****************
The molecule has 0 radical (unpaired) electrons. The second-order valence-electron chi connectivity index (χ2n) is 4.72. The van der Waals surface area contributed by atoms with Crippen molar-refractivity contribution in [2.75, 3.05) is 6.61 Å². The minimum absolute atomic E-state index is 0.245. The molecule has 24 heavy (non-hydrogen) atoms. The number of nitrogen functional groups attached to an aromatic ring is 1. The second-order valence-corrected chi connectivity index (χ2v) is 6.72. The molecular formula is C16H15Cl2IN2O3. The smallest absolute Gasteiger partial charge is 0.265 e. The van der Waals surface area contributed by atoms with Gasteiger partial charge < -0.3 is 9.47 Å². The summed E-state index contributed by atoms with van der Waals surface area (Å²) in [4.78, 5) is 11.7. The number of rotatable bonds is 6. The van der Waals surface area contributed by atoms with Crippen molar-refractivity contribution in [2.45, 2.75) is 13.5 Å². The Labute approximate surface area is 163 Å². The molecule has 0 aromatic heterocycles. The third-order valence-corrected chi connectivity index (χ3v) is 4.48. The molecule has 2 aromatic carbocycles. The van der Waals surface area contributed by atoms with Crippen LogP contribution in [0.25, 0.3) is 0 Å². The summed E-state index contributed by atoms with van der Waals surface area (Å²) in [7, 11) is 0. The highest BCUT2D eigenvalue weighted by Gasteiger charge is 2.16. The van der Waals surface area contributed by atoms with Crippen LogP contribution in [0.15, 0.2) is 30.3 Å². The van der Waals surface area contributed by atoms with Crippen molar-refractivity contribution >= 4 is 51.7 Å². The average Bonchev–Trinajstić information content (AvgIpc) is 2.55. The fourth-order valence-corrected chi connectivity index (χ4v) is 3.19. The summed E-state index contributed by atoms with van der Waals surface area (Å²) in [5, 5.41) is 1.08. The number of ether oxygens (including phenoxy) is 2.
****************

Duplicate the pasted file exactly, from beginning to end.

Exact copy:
The molecule has 0 radical (unpaired) electrons. The second-order valence-electron chi connectivity index (χ2n) is 4.72. The van der Waals surface area contributed by atoms with Crippen molar-refractivity contribution in [2.75, 3.05) is 6.61 Å². The minimum absolute atomic E-state index is 0.245. The molecule has 24 heavy (non-hydrogen) atoms. The number of nitrogen functional groups attached to an aromatic ring is 1. The second-order valence-corrected chi connectivity index (χ2v) is 6.72. The molecular formula is C16H15Cl2IN2O3. The smallest absolute Gasteiger partial charge is 0.265 e. The van der Waals surface area contributed by atoms with Gasteiger partial charge < -0.3 is 9.47 Å². The summed E-state index contributed by atoms with van der Waals surface area (Å²) in [4.78, 5) is 11.7. The number of rotatable bonds is 6. The van der Waals surface area contributed by atoms with Crippen molar-refractivity contribution in [2.45, 2.75) is 13.5 Å². The Labute approximate surface area is 163 Å². The molecule has 0 aromatic heterocycles. The third-order valence-corrected chi connectivity index (χ3v) is 4.48. The molecule has 2 aromatic carbocycles. The van der Waals surface area contributed by atoms with Crippen LogP contribution in [0.25, 0.3) is 0 Å². The summed E-state index contributed by atoms with van der Waals surface area (Å²) in [7, 11) is 0. The highest BCUT2D eigenvalue weighted by Gasteiger charge is 2.16. The van der Waals surface area contributed by atoms with Crippen LogP contribution in [0.15, 0.2) is 30.3 Å². The van der Waals surface area contributed by atoms with Crippen molar-refractivity contribution >= 4 is 51.7 Å². The average Bonchev–Trinajstić information content (AvgIpc) is 2.55. The fourth-order valence-corrected chi connectivity index (χ4v) is 3.19. The summed E-state index contributed by atoms with van der Waals surface area (Å²) in [5, 5.41) is 1.08. The number of ether oxygens (including phenoxy) is 2.